Neighbors also praise the speed of first responders

Residents next to 2303 Hope St. received an early wakeup call that no one ever wants to hear.

“Neighbors were beating on the windows to get us up. They said the neighbor’s house was on fire,” said Larry Davis of 2305 Hope St. “It’s been kind of exciting.”

A comparable scenario played out two doors east at 2301 Hope St.

“Our next door neighbor, I don’t know if he tried knocking on the front door, but he couldn’t get us, so he knocked on our bedroom door. He said, ‘Fire! Fire! You need to get out of the house!’ I went to the front porch and opened the door, and the house (next door) was on fire. I said, ‘Oh my Lord,’” said Debbie Wade.

With flames erupting from the adjacent house, Wade grabbed her phone.

“Someone said they had already called the fire department, but I didn’t hear any sirens, so I called and within two or three minutes I started to hear the fire department coming,” she said.

With firefighters on the way, Wade began to gather what she could.

“I grabbed both of our safety deposit boxes, all my medicines, my husband’s medicine, my purse and my cane,” she said. “I have two cats in the house and of course you know you can’t catch them when it’s bad. I left both doors open so both my cats could get out of the house.”

Wade credited police with helping her husband, Gary, who has emphysema, and her get to safety.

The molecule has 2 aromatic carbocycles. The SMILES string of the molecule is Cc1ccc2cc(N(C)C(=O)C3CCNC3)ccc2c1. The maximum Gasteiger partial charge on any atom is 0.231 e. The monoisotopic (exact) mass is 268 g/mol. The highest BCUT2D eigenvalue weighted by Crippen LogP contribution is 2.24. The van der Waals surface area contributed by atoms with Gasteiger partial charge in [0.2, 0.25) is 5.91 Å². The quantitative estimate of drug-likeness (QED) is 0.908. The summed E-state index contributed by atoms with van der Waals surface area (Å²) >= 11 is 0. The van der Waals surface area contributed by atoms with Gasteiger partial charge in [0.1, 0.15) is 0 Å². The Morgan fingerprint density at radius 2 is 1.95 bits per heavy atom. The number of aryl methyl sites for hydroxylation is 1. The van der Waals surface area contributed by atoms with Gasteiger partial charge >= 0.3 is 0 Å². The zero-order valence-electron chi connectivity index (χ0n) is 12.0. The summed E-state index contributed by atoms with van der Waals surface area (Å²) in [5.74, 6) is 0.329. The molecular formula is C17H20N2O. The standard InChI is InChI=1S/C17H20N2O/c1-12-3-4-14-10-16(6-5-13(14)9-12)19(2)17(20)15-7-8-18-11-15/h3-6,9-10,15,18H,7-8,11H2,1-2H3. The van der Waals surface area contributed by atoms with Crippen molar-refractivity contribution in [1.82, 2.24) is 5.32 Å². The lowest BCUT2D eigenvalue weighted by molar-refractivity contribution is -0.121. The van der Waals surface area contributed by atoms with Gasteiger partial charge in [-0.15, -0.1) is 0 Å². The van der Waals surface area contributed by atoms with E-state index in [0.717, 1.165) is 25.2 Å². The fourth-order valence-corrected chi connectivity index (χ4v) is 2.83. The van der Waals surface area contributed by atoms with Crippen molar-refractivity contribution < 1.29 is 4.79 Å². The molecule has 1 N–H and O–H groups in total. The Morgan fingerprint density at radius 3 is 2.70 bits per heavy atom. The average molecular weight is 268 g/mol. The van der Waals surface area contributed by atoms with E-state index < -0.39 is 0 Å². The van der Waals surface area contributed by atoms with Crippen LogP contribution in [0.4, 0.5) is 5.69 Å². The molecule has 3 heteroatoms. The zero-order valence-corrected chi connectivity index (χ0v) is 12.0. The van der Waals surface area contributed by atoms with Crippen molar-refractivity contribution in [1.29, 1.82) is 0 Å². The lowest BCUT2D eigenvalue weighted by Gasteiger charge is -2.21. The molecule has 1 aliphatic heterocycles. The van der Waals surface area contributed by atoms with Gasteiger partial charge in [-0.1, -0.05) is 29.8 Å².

“The police department was just johnny on the spot and ushered us out,” she said. “I wanted to get my cats out but they wouldn’t let me stay in.”

Davis, whose mother and granddaughter were also present when the fire started, said their main goal was to “get out of there.”

“The fire department did an excellent job,” he said, estimating at one point flames towered over his house by 20 feet.

While firefighters prevented flames from making the short leap between houses, Wade says her residence still sustained some damage.

“The fire was so intense it busted out a window and melted some of the asbestos shingles,” she said. “The fire department put a tarp over our spare bed because the water was shooting in (the broken window), so we’re going to have some type of damage, but I can’t tell what.”

Although Davis couldn’t yet tell what, if any, damage had been done to his home, he was still able to heave a sigh of relief as he watched as firefighters doused hot spots.

“The main thing is all the neighbors are OK,” he said.

Both Davis and Wade agreed that the house that burned had stood vacant for at least two years. Davis suggested the property was not secured.

“There’s always kids in and out of there,” he said.